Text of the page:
So, how do you get the rivet holes to line up? I taped the front and back pieces together after drilling the 3 holes in the front piece. Then I drilled one hole using the front piece hole as a pilot hole. Then I pinned through that hole with an ordinary dress pin, nailing the assembly down to my bench. Then the next hole, and pinned, etc. This helped to prevent drift so that the holes aligned properly.

For rivets, I used tiny brass nails from Micro-Mark. You can make your own, too, from wire, but it takes a bit of fiddling to get one end flared before assembly.

Next, what sort of necklace? I have a sort of style-feeling in mind but nothing specific.  Should it be the African pottery beads, the Indonesian striped glass barrels, the antique African iridescent Ougougou?  The rough leather is a strong element. I don't want to diminish that with an overly decorative approach, and there's scale to consider, too.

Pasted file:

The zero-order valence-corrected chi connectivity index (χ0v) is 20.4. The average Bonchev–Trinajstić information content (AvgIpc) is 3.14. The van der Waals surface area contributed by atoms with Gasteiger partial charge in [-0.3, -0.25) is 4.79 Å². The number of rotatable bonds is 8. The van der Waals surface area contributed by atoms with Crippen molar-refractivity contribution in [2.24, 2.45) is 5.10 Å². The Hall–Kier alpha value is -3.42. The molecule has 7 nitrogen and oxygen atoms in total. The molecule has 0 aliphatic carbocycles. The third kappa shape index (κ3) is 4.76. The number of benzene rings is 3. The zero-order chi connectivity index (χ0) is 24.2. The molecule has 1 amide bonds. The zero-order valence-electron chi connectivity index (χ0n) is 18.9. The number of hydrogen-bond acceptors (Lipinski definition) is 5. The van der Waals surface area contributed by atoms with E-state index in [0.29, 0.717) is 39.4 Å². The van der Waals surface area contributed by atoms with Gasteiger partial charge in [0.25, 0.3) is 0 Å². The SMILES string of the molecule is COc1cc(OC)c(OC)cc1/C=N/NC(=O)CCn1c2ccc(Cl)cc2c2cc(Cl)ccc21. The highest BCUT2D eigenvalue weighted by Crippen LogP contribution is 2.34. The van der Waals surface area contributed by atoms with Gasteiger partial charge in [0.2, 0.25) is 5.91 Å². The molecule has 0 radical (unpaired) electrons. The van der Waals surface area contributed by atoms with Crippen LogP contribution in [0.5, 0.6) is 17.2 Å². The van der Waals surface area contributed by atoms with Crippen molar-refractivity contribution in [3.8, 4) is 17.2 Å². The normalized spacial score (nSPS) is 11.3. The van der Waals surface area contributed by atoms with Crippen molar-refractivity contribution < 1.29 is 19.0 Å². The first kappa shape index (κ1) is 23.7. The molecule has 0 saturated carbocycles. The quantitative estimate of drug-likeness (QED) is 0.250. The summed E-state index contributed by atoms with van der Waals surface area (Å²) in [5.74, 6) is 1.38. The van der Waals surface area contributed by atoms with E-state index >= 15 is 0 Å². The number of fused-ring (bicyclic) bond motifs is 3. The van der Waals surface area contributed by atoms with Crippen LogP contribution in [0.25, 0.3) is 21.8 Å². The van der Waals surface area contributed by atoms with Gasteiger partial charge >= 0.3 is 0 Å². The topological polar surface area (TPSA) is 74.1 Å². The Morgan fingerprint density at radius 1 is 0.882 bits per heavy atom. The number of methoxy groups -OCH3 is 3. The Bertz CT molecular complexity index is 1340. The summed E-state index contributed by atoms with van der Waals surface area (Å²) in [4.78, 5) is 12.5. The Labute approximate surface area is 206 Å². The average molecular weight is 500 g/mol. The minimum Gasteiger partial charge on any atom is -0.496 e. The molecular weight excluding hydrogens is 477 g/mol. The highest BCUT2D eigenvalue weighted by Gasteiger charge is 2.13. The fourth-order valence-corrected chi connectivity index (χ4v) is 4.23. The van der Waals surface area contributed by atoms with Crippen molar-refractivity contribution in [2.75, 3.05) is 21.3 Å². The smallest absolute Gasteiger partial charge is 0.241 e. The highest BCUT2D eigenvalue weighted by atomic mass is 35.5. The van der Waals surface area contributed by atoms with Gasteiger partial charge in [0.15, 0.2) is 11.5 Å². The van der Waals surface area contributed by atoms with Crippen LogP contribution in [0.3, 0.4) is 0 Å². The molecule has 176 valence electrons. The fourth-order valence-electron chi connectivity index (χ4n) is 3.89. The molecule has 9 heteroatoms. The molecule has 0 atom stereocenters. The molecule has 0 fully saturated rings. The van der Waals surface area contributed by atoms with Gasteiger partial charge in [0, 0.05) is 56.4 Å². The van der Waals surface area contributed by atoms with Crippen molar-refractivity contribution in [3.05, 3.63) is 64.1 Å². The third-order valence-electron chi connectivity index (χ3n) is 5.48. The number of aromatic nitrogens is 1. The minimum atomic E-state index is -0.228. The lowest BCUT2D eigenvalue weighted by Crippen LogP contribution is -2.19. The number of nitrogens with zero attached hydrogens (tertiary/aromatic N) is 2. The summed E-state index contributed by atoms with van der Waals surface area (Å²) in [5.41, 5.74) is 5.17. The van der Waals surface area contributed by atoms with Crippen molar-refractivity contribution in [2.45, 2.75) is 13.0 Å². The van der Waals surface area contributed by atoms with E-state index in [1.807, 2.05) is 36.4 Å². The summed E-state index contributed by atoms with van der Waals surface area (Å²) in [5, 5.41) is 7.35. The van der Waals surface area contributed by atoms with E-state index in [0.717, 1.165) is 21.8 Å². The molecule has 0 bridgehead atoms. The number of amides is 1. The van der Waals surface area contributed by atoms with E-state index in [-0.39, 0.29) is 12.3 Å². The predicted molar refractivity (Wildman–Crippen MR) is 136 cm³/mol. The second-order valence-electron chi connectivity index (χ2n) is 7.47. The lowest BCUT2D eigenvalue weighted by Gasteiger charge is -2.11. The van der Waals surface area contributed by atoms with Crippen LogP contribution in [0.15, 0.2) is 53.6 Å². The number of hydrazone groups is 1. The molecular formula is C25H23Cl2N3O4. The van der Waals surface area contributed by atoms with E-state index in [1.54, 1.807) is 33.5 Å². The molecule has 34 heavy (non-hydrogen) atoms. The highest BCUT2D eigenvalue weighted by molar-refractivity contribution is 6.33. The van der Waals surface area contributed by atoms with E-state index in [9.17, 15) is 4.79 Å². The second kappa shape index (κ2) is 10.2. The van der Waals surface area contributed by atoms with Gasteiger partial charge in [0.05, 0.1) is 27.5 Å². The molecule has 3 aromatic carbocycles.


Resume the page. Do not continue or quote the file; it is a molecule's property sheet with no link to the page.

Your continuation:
I may settle for a handful of mismatched black beads wired into a fine chain, rosary-style. And then there's another beach rock, a fine subdued red that really seems to belong.

Today's the day to finish the piece! I'll post the results when done.

Friday, January 18, 2013

Work In Progress II

Here's the chased snake cut out, oxidized and highlighted. (Chased snake?  Chaste snake?)